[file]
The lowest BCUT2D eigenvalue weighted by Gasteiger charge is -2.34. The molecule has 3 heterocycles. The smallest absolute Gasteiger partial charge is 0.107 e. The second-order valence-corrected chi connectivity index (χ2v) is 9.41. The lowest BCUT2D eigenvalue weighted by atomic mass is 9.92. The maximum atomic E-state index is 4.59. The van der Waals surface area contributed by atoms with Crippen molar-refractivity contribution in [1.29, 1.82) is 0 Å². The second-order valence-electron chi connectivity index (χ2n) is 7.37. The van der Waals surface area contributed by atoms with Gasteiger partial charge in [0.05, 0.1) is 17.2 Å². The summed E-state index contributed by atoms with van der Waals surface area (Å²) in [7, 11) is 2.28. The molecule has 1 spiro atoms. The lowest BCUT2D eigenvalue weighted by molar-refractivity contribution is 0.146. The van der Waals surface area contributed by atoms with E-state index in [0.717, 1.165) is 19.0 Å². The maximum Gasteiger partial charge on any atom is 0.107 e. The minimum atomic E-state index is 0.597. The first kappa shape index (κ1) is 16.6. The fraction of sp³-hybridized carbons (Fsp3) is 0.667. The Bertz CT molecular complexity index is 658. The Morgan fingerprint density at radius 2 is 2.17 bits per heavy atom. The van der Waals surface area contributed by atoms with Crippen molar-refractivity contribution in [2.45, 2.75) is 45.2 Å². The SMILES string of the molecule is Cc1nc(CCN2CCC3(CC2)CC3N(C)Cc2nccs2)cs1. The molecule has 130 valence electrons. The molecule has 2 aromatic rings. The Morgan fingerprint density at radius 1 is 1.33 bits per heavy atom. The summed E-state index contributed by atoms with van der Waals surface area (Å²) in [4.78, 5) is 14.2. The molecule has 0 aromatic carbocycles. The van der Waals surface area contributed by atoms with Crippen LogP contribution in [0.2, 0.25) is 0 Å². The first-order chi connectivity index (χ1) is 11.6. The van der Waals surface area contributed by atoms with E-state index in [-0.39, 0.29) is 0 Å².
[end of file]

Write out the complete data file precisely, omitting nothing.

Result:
The lowest BCUT2D eigenvalue weighted by Gasteiger charge is -2.34. The molecule has 3 heterocycles. The smallest absolute Gasteiger partial charge is 0.107 e. The second-order valence-corrected chi connectivity index (χ2v) is 9.41. The lowest BCUT2D eigenvalue weighted by atomic mass is 9.92. The maximum atomic E-state index is 4.59. The van der Waals surface area contributed by atoms with Crippen molar-refractivity contribution in [1.29, 1.82) is 0 Å². The second-order valence-electron chi connectivity index (χ2n) is 7.37. The van der Waals surface area contributed by atoms with Gasteiger partial charge in [0.05, 0.1) is 17.2 Å². The summed E-state index contributed by atoms with van der Waals surface area (Å²) in [7, 11) is 2.28. The molecule has 1 spiro atoms. The lowest BCUT2D eigenvalue weighted by molar-refractivity contribution is 0.146. The van der Waals surface area contributed by atoms with E-state index in [0.717, 1.165) is 19.0 Å². The maximum Gasteiger partial charge on any atom is 0.107 e. The minimum atomic E-state index is 0.597. The first kappa shape index (κ1) is 16.6. The fraction of sp³-hybridized carbons (Fsp3) is 0.667. The Bertz CT molecular complexity index is 658. The Morgan fingerprint density at radius 2 is 2.17 bits per heavy atom. The van der Waals surface area contributed by atoms with Crippen molar-refractivity contribution in [2.45, 2.75) is 45.2 Å². The SMILES string of the molecule is Cc1nc(CCN2CCC3(CC2)CC3N(C)Cc2nccs2)cs1. The molecule has 130 valence electrons. The molecule has 2 aromatic rings. The Morgan fingerprint density at radius 1 is 1.33 bits per heavy atom. The summed E-state index contributed by atoms with van der Waals surface area (Å²) in [4.78, 5) is 14.2. The molecule has 0 aromatic carbocycles. The van der Waals surface area contributed by atoms with Crippen LogP contribution in [0.2, 0.25) is 0 Å². The first-order chi connectivity index (χ1) is 11.6. The van der Waals surface area contributed by atoms with E-state index in [-0.39, 0.29) is 0 Å².